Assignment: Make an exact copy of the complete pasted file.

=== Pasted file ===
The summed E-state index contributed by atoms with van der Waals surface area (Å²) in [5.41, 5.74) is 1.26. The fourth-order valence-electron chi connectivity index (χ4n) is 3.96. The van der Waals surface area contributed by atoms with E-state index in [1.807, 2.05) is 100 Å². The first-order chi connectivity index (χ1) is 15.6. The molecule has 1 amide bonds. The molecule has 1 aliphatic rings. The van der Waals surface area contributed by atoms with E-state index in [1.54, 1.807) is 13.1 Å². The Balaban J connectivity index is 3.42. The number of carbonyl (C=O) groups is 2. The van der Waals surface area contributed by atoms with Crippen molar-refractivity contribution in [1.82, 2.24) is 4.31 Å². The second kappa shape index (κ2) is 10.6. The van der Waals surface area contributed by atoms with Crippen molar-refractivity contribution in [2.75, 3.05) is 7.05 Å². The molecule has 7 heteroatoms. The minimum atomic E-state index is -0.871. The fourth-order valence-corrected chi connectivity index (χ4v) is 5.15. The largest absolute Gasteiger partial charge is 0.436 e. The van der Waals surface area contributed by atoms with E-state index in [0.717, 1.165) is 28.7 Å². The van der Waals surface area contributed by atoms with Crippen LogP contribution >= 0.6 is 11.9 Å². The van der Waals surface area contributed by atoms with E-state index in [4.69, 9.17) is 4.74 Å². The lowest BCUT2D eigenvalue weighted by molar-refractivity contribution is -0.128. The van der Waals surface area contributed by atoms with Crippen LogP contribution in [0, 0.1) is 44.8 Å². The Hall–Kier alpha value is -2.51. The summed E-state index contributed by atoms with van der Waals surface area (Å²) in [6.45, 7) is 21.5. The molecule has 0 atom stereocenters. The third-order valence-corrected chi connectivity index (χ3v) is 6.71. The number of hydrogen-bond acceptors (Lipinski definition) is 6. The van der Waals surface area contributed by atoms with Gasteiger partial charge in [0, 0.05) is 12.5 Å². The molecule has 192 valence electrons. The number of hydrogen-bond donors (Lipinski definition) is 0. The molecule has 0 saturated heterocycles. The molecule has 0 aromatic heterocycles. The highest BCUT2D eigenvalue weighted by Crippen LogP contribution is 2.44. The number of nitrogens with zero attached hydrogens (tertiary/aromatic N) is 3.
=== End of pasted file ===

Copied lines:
The summed E-state index contributed by atoms with van der Waals surface area (Å²) in [5.41, 5.74) is 1.26. The fourth-order valence-electron chi connectivity index (χ4n) is 3.96. The van der Waals surface area contributed by atoms with E-state index in [1.807, 2.05) is 100 Å². The first-order chi connectivity index (χ1) is 15.6. The molecule has 1 amide bonds. The molecule has 1 aliphatic rings. The van der Waals surface area contributed by atoms with E-state index in [1.54, 1.807) is 13.1 Å². The Balaban J connectivity index is 3.42. The number of carbonyl (C=O) groups is 2. The van der Waals surface area contributed by atoms with Crippen molar-refractivity contribution in [1.82, 2.24) is 4.31 Å². The second kappa shape index (κ2) is 10.6. The van der Waals surface area contributed by atoms with Crippen molar-refractivity contribution in [2.75, 3.05) is 7.05 Å². The molecule has 7 heteroatoms. The minimum atomic E-state index is -0.871. The fourth-order valence-corrected chi connectivity index (χ4v) is 5.15. The largest absolute Gasteiger partial charge is 0.436 e. The van der Waals surface area contributed by atoms with E-state index in [0.717, 1.165) is 28.7 Å². The van der Waals surface area contributed by atoms with Crippen LogP contribution >= 0.6 is 11.9 Å². The van der Waals surface area contributed by atoms with E-state index in [4.69, 9.17) is 4.74 Å². The lowest BCUT2D eigenvalue weighted by molar-refractivity contribution is -0.128. The van der Waals surface area contributed by atoms with Crippen LogP contribution in [0, 0.1) is 44.8 Å². The Hall–Kier alpha value is -2.51. The summed E-state index contributed by atoms with van der Waals surface area (Å²) in [6.45, 7) is 21.5. The molecule has 0 atom stereocenters. The third-order valence-corrected chi connectivity index (χ3v) is 6.71. The number of hydrogen-bond acceptors (Lipinski definition) is 6. The van der Waals surface area contributed by atoms with Gasteiger partial charge in [0, 0.05) is 12.5 Å². The molecule has 192 valence electrons. The number of hydrogen-bond donors (Lipinski definition) is 0. The molecule has 0 saturated heterocycles. The molecule has 0 aromatic heterocycles. The highest BCUT2D eigenvalue weighted by Crippen LogP contribution is 2.44. The number of nitrogens with zero attached hydrogens (tertiary/aromatic N) is 3.